A gulf grows between Mideast rhetoric and action

As Bush floats a plan for a provisional Palestinian state, Israel tightens its grip on the West Bank.

With Israeli forces taking up semipermanent positions in a half-dozen Palestinian towns and cities, the clock of Middle East peacemaking has now turned firmly back to the mid-1990s, when Israel occupied much of the West Bank.

President Bush Monday presented a proposal for a provisional Palestinian state, but loosening the death grip that binds Israelis and Palestinians is a monumental task. The conflict is more and more defined by the contrast between the two sides' official statements in favor of peace and their warmaking on the ground.

Monday Israeli forces, for the third time in a month, entered the main West Bank city of Ramallah and surrounded the already-pulverized compound of Palestinian Authority (PA) President Yasser Arafat. Israeli missiles also struck a car in the Gaza Strip carrying a leading Palestinian militant, killing him and five other people in an apparent assassination.

Mr. Arafat has spoken in the past weekabout his willingness to agree to peace proposals he once rejected and has taken steps recently to reform the PA in keeping with Israeli and US demands.

But with or without his acquiescence, violence against Israelis continues, actions that carry the broad support of the Palestinian people. In the space of just three days last week, two Palestinian suicide bombers and a gunman killed 31 Israelis. Arafat's power, analysts say, is waning.

"Increasingly a chasm has developed between official and public rhetorics," says Mouin Rabbani, head of the Palestinian-American Research Center in Ramallah, "more so on the Palestinian side."

Building a wall

Israeli Prime Minister Ariel Sharon ostensibly remains committed to negotiating an interim peace agreement with the Palestinians, but his Cabinet last week authorized a military reoccupation of parts of the West Bank until suicide bombings stop.

His government has also begun building physical barriers separating the two peoples, including 215 miles of walls and fences, creating a de facto border that amounts to an Israeli annexation of parts of the West Bank. Foreign Minister Shimon Peres, the leading Israeli proponent of what was once termed the peace process, on Sunday took the rare step of threatening to resign from the Cabinet, media reports say, citing his concern over the de facto annexation.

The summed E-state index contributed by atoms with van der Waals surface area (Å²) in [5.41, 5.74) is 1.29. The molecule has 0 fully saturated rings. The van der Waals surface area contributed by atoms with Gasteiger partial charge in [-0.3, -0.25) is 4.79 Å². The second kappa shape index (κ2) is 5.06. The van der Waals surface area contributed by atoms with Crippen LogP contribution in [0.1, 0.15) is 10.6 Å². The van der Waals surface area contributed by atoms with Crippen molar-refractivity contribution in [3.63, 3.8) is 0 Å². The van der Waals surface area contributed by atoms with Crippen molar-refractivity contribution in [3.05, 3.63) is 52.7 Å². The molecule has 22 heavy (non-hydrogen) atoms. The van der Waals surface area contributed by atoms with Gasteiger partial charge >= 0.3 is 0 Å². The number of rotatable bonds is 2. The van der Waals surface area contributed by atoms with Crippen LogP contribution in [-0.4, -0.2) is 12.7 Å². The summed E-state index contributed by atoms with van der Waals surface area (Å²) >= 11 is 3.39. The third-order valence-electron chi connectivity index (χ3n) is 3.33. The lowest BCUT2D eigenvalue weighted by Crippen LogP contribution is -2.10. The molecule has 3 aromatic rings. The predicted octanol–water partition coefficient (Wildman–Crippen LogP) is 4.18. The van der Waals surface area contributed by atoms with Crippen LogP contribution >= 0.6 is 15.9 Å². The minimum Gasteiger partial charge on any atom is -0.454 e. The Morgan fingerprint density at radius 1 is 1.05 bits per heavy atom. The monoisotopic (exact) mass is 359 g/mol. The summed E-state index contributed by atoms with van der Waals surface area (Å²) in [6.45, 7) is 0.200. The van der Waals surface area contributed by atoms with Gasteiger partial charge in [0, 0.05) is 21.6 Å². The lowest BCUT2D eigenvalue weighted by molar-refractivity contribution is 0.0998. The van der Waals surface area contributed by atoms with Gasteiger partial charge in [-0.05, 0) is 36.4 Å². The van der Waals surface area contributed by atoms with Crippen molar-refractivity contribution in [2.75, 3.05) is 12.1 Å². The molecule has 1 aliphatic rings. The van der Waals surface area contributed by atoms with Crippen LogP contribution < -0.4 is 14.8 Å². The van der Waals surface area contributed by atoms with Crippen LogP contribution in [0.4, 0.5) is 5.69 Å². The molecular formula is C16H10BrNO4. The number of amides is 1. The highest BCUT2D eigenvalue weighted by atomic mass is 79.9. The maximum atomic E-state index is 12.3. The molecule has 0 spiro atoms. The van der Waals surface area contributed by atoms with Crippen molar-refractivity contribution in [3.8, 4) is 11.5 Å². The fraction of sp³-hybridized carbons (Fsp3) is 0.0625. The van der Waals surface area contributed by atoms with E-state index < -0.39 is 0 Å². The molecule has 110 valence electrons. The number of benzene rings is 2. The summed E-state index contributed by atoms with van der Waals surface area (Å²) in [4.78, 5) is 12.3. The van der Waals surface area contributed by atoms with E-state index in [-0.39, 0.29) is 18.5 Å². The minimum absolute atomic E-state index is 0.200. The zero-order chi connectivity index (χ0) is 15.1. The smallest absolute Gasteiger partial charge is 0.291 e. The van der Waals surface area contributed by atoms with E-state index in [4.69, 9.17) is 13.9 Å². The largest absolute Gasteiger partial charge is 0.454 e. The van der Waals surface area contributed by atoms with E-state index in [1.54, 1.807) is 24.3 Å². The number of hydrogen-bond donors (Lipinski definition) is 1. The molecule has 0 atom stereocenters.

'Holding the land'

Mr. Sharon's combination of reoccupation and separation has left many Israeli analysts puzzled. "I don't think we're moving in any direction right now," says Mark Heller of the Jaffee Center for Strategic Studies in Tel Aviv. "We're just sort of dancing around the same indeterminate, inconclusive debate."

One Foreign Ministry official, who spoke on condition of anonymity, says he believes that Palestinian attacks would decline sharply following a "massive military campaign." But he adds that "in the long run, force has to be complemented by political moves" – an implicit criticism of Sharon's refusal, with the exception of a single, fruitless meeting with three Arafat advisers, to negotiate with the Palestinians.

Men of peace?

To some extent, peacemaking is out of character for both Sharon and Arafat. The Palestinian leader founded his Fatah movement in the early 1950s on the premise that Palestinians should take up arms themselves against Israel, rather than relying on intervention from Arab states.

Sharon, a former general who has fought in all of Israel's wars, has maintained a longtime commitment to "holding the land" – particularly the strategic hilltops of the West Bank that are now home to hundreds of thousands of Israeli settlers.

To be sure, Arafat signed a peace deal with then-Israeli Prime Minister Yitzhak Rabin in 1993, and Sharon was instrumental in implementing Israel's peace with Egypt, including the removal of Israeli settlements from the Sinai Desert.

Waning support for Arafat

But today it is seeming more and more unlikely that Arafat has the will or the power to contain Palestinians bent on fighting Israel and that Sharon can renounce the West Bank settlements he worked hard to build.

Arafat's forces put Sheikh Ahmed Yassin, the leader of the militant Islamic Resistance Movement, or Hamas, under house arrest yesterday and arrested other members of the organization, but the Palestinian leader remains thoroughly hobbled. For one thing, says Mr. Rabbani, destructive Israeli incursions have shattered the capacity of Palestinian security forces to arrest militants, raised the political costs of doing so, and soured the attitude of Palestinian policemen to do anything on Israel's behalf.

A poll of Palestinians conducted in late May and early June by the Jerusalem Media and Communications Center showed the popularity of militancy is outpacing that of Arafat. Nearly 66 percent of respondents said Israel's most recent six-week invasion of the West Bank, known as Operation Defensive Shield, had caused them to increase their support for suicide bombings. Nearly 59 percent said that Defensive Shield had made them stronger supporters of Hamas. Just under 39 percent said the same for Arafat.

Sharon has never fully agreed to a US-devised cease-fire plan that calls for a complete halt to settlement construction. Amid calls for Israel to withdraw from some hard-to-defend settlement as a gesture to the Palestinians, Sharon has said that no settlements will be dismantled for the time being.

Broadly speaking, a renunciation of violence by the Palestinians, and an Israeli withdrawal from most settlements, are considered the central ingredients of any viable peace between the two sides.

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